Archive for Linux

implementing reproducible research [short book review]

Posted in Books, Kids, pictures, R, Statistics, Travel, University life with tags , , , , , , , , , , , on July 15, 2014 by xi'an

As promised, I got back to this book, Implementing reproducible research (after the pigeons had their say). I looked at it this morning while monitoring my students taking their last-chance R exam (definitely last chance as my undergraduate R course is not reconoduced next year). The book is in fact an edited collection of papers on tools, principles, and platforms around the theme of reproducible research. It obviously links with other themes like open access, open data, and open software. All positive directions that need more active support from the scientific community. In particular the solutions advocated through this volume are mostly Linux-based. Among the tools described in the first chapter, knitr appears as an alternative to sweave. I used the later a while ago and while I like its philosophy. it does not extend to situations where the R code within takes too long to run… (Or maybe I did not invest enough time to grasp the entire spectrum of sweave.) Note that, even though the book is part of the R Series of CRC Press, many chapters are unrelated to R. And even more [unrelated] to statistics.

This limitation is somewhat my difficulty with [adhering to] the global message proposed by the book. It is great to construct such tools that monitor and archive successive versions of code and research, as anyone can trace back the research steps conducting to the published result(s). Using some of the platforms covered by the book establishes for instance a superb documentation principle, going much further than just providing an “easy” verification tool against fraudulent experiments. The notion of a super-wiki where notes and preliminary versions and calculations (and dead ends and failures) would be preserved for open access is just as great. However this type of research processing and discipline takes time and space and human investment, i.e. resources that are sparse and costly. Complex studies may involve enormous amounts of data and, neglecting the notions of confidentiality and privacy, the cost of storing such amounts is significant. Similarly for experiments that require days and weeks of huge clusters. I thus wonder where those resources would be found (journals, universities, high tech companies, …?) for the principle to hold in full generality and how transient they could prove. One cannot expect the research time to garantee availability of those meta-documents for remote time horizons. Just as a biased illustration, checking the available Bayes’ notebooks meant going to a remote part of London at a specific time and with a preliminary appointment. Those notebooks are not available on line for free. But for how long?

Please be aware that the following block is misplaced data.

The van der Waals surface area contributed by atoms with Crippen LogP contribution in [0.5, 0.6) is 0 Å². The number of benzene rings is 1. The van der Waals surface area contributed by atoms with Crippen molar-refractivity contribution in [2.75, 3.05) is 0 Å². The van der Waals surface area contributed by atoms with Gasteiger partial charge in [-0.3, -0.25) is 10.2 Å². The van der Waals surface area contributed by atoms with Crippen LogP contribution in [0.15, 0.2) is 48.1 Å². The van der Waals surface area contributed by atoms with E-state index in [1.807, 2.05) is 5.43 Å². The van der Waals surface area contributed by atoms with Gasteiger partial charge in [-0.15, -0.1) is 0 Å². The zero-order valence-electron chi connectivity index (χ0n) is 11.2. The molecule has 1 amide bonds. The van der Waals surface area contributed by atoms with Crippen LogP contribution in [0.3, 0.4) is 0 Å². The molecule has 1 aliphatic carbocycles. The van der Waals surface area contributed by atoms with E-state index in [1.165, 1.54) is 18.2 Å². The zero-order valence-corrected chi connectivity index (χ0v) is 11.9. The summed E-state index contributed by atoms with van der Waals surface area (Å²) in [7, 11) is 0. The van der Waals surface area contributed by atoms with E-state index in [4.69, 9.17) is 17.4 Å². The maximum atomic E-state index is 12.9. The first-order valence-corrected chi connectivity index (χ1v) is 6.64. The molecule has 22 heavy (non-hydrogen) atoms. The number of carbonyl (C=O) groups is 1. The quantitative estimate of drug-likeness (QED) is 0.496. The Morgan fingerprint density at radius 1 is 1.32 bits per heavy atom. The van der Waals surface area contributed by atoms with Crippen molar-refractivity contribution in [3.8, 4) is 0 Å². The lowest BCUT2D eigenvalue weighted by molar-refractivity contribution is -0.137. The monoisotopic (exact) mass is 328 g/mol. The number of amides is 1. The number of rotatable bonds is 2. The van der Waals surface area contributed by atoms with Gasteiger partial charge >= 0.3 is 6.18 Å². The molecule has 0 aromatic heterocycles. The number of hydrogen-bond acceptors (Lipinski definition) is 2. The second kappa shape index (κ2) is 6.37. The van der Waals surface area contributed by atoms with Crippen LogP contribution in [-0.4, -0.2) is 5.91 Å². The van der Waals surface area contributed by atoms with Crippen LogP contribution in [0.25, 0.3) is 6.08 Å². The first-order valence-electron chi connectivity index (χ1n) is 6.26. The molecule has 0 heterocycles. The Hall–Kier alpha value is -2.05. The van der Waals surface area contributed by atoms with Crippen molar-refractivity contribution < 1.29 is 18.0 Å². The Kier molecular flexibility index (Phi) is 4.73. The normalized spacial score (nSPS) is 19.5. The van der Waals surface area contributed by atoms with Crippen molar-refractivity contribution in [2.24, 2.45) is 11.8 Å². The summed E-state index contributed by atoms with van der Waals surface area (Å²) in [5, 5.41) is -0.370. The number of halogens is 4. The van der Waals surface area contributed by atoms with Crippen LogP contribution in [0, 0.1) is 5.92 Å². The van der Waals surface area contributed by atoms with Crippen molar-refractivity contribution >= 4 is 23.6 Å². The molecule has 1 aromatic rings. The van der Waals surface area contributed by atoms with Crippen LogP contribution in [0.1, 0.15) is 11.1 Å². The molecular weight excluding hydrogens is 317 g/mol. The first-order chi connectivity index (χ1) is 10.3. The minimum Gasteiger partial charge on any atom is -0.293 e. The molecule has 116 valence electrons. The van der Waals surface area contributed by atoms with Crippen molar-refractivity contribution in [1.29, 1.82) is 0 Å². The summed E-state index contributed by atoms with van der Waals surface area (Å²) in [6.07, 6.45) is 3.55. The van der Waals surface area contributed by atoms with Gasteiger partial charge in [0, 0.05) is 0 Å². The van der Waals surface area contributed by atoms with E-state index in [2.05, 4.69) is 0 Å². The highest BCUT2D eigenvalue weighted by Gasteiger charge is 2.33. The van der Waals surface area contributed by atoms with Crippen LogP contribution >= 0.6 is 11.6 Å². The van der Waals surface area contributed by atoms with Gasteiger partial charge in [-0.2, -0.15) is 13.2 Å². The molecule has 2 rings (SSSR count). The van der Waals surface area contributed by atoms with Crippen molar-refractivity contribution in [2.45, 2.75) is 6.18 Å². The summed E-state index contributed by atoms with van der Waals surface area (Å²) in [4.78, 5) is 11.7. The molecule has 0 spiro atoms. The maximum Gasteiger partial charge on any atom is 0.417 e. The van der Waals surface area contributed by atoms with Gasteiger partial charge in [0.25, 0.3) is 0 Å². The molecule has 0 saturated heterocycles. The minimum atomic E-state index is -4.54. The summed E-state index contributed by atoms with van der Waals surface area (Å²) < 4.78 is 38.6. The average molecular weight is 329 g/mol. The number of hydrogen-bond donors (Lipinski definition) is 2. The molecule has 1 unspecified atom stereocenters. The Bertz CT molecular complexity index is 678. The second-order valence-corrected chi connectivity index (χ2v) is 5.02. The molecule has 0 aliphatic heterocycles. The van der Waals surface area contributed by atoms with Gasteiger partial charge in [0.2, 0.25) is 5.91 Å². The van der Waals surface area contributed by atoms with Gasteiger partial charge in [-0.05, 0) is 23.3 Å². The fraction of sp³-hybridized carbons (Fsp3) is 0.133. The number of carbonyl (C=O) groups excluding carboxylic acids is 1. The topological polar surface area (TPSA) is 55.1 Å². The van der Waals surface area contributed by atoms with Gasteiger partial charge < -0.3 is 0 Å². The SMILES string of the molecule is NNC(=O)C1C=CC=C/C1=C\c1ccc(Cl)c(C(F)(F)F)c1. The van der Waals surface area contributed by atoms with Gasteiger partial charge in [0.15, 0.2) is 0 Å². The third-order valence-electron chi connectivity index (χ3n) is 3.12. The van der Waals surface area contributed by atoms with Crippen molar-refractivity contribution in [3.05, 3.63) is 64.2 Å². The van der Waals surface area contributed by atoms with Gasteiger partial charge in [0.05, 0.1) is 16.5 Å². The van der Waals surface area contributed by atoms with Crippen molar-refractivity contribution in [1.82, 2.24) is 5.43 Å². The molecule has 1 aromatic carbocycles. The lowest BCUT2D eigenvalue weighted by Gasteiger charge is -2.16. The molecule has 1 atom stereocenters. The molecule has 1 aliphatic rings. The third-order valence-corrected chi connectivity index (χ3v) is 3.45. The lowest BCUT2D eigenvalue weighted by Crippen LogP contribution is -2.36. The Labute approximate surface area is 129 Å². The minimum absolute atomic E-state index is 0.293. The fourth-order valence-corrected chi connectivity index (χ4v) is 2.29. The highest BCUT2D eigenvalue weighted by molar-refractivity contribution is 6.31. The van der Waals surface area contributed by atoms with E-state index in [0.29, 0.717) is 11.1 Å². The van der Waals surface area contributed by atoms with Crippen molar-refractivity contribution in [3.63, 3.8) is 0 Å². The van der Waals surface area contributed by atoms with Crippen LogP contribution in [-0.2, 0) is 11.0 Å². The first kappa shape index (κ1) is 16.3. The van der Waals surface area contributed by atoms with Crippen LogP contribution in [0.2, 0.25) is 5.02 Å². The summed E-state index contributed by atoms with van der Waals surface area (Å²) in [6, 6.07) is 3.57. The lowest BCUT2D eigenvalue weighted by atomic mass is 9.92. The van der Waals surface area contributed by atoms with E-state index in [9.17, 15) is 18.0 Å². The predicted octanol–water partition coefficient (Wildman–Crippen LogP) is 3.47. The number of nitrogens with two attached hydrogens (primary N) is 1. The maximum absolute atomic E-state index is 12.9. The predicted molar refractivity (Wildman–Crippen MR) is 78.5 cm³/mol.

“So far, Bob has been using Charlie’s old computer, using Ubuntu 10.04. The next day, he is excited to find the new computer Alice has ordered for him has arrived. He installs Ubuntu 12.04″ A. Davison et al.

Putting their principles into practice, the authors of Implementing reproducible research have made all chapters available for free on the Open Science Framework. I thus encourage anyone interesting in those principles (and who would not be?!) to peruse the chapters and see how they can benefit from and contribute to open and reproducible research.

hiccups or death throes for pangolin?

Posted in Linux, Statistics, Travel, University life with tags , , , on October 25, 2013 by xi'an

screen shot with ubuntu 10.10Today my Ubuntu system had a strange pathology, almost freezing in any Internet connection, whether using a cable connection or wireless, even ping did not answer and nothing wrong on the process table… I checked the hardware by dual-booting on windows (for the first time since I installed Linux on this laptop) and seeing no such feature on Explorer. After a few reboots, it came back to normal. I wonder if this is an incomplete safety upgrade or a signal that my cheap laptop is coming close to the end of its life cycle. A life started right after Kyoto. Since I am leaving for Pittsburgh and Toronto next week, I should try to re-install a Linux version on another machine this weekend….